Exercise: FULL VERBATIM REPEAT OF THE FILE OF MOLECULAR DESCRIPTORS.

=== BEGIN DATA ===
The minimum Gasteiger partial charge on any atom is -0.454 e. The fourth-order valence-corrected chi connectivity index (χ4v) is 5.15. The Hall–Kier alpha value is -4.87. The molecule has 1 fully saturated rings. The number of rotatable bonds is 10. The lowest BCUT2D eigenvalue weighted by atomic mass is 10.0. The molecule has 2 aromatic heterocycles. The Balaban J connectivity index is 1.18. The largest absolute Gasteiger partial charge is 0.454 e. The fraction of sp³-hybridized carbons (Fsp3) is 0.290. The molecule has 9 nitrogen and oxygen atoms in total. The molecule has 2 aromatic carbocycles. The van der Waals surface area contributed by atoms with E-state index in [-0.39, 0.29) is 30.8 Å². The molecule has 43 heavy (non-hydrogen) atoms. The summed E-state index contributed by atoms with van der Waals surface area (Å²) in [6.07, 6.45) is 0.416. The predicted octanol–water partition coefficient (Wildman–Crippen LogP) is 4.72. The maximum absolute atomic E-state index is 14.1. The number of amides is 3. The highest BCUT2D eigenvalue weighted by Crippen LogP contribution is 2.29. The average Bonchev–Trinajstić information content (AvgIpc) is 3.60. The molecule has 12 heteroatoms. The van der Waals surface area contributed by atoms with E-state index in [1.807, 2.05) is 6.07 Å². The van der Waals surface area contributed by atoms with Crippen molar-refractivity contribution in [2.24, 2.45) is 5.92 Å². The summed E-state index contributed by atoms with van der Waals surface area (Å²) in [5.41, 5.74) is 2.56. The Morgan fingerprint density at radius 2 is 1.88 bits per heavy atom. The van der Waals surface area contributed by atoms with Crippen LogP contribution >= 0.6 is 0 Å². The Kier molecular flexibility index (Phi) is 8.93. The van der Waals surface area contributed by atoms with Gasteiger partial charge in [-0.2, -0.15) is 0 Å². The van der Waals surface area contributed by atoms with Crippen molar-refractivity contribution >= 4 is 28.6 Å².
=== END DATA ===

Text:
The minimum Gasteiger partial charge on any atom is -0.454 e. The fourth-order valence-corrected chi connectivity index (χ4v) is 5.15. The Hall–Kier alpha value is -4.87. The molecule has 1 fully saturated rings. The number of rotatable bonds is 10. The lowest BCUT2D eigenvalue weighted by atomic mass is 10.0. The molecule has 2 aromatic heterocycles. The Balaban J connectivity index is 1.18. The largest absolute Gasteiger partial charge is 0.454 e. The fraction of sp³-hybridized carbons (Fsp3) is 0.290. The molecule has 9 nitrogen and oxygen atoms in total. The molecule has 2 aromatic carbocycles. The van der Waals surface area contributed by atoms with E-state index in [-0.39, 0.29) is 30.8 Å². The molecule has 43 heavy (non-hydrogen) atoms. The summed E-state index contributed by atoms with van der Waals surface area (Å²) in [6.07, 6.45) is 0.416. The predicted octanol–water partition coefficient (Wildman–Crippen LogP) is 4.72. The maximum absolute atomic E-state index is 14.1. The number of amides is 3. The highest BCUT2D eigenvalue weighted by Crippen LogP contribution is 2.29. The average Bonchev–Trinajstić information content (AvgIpc) is 3.60. The molecule has 12 heteroatoms. The van der Waals surface area contributed by atoms with E-state index in [1.807, 2.05) is 6.07 Å². The van der Waals surface area contributed by atoms with Crippen molar-refractivity contribution in [2.24, 2.45) is 5.92 Å². The summed E-state index contributed by atoms with van der Waals surface area (Å²) in [5.41, 5.74) is 2.56. The Morgan fingerprint density at radius 2 is 1.88 bits per heavy atom. The van der Waals surface area contributed by atoms with Crippen LogP contribution >= 0.6 is 0 Å². The Kier molecular flexibility index (Phi) is 8.93. The van der Waals surface area contributed by atoms with Gasteiger partial charge in [-0.2, -0.15) is 0 Å². The van der Waals surface area contributed by atoms with Crippen molar-refractivity contribution >= 4 is 28.6 Å².